How to create CQL materialized views.
In Cassandra 3.0 and later, a materialized view is a table that is built from another table's data with a new primary key and new properties. In Cassandra, queries are optimized by primary key definition. Standard practice is to create the table for the query, and create a new table if a different query is needed. Until Cassandra 3.0, these additional tables had to be updated manually in the client application. A materialized view automatically receives the updates from its source table.
Materialized views are suited for high cardinality data. The data in a materialized view is arranged serially based on the view's primary key. Materialized views cause hotspots when low cardinality data is inserted.
- The columns of the source table's primary key must be part of the materialized view's primary key.
- Only one new column can be added to the materialized view's primary key. Static columns are not allowed.
You can create a materialized view with its own WHERE conditions and its own properties.
This table holds values for the name, age, birthday, and country affiliation of several cyclists.
CREATE TABLE cyclist_mv (cid UUID PRIMARY KEY, name text, age int, birthday date, country text);
cyclist_mvtable can be the basis of a materialized view that uses age in the primary key.
CREATE MATERIALIZED VIEW cyclist_by_age AS SELECT age, birthday, name, country FROM cyclist_mv WHERE age IS NOT NULL AND cid IS NOT NULL PRIMARY KEY (age, cid);
CREATE MATERIALIZED VIEWstatement has several features:
AS SELECTphrase identifies the columns copied from the base table to the materialized view.
FROMphrase identifies the source table from which Cassandra will copy the data.
WHEREclause must include all primary key columns with the
IS NOT NULLphrase so that only rows with data for all the primary key columns are copied to the materialized view.
- As with any table, the specification of the primary key columns. Since
cyclist_mv, the source table, uses cid as its primary key, cid must be present in the materialized view's primary key.Note: In this materialized view, age is used as the primary key and cid is a clustering column. In Cassandra3.0 and earlier, you cannot use a column as a clustering column if any of its values is larger than 64K bytes.
SELECT age, name, birthday FROM cyclist_by_age WHERE age = 18;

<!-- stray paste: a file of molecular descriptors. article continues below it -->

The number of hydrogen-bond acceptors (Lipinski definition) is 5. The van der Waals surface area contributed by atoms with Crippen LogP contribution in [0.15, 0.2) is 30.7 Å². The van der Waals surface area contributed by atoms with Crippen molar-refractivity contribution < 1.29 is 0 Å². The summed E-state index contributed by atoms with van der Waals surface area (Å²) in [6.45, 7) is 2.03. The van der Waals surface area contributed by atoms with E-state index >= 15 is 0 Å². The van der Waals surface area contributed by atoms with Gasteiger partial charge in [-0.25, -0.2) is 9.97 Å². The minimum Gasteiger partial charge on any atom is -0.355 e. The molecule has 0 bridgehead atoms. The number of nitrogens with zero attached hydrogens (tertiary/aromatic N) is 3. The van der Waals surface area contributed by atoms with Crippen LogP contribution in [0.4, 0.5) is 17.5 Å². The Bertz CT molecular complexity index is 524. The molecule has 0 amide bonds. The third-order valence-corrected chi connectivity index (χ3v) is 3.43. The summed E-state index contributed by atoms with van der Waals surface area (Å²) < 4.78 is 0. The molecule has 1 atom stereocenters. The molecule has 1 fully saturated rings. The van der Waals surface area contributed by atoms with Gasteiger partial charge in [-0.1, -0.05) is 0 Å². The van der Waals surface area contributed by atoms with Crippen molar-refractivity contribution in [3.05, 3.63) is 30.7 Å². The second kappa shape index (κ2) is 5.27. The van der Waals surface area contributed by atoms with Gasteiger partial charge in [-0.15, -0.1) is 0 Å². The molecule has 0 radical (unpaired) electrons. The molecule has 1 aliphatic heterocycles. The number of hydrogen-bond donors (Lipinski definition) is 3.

CREATE MATERIALIZED VIEW cyclist_by_birthday AS SELECT age, birthday, name, country FROM cyclist_mv WHERE birthday IS NOT NULL AND cid IS NOT NULL PRIMARY KEY (birthday, cid); CREATE MATERIALIZED VIEW cyclist_by_country AS SELECT age,birthday, name, country FROM cyclist_mv WHERE country IS NOT NULL AND cid IS NOT NULL PRIMARY KEY (country, cid);
SELECT age, name, birthday FROM cyclist_by_country WHERE country = 'Netherlands';
SELECT age, name, birthday FROM cyclist_by_birthday WHERE birthday = '1987-09-04';
This materialized view will only store information for cyclists from the Netherlands because of the addition of:
CREATE MATERIALIZED VIEW cyclist_by_birthday_Netherlands AS SELECT age, birthday, name, country FROM cyclist_mv WHERE birthday IS NOT NULL AND cid IS NOT NULL AND country='Netherlands' PRIMARY KEY (birthday, cid);
WHEREclause. Now a query can be submitted to find those cyclists from the Netherlands with a particular birthday:
SELECT age, name, birthday FROM cyclist_by_birthday WHERE birthday = '1997-02-08';
When another INSERT is executed on
cyclist_mv, Cassandra updates the source
table and both of these materialized views. When data is deleted from
cyclist_mv, Cassandra deletes the same data from any related materialized
Materialized views allow fast lookup of the data using the normal Cassandra read path. However, materialized views do not have the same write performance as normal table writes. Cassandra performs an additional read-before-write to update each materialized view. To complete an update, Cassandra preforms a data consistency check on each replica. A write to the source table incurs latency. The performance of deletes on the source table also suffers. If a delete on the source table affects two or more contiguous rows, this delete is tagged with one tombstone. But these same rows may not be contiguous in materialized views derived from the source table. If they are not, Cassandra creates multiple tombstones in the materialized views.
Cassandra can only write data directly to source tables, not to materialized views. Cassandra updates a materialized view asynchronously after inserting data into the source table, so the update of materialized view is delayed. Cassandra performs a read repair to a materialized view only after updating the source table.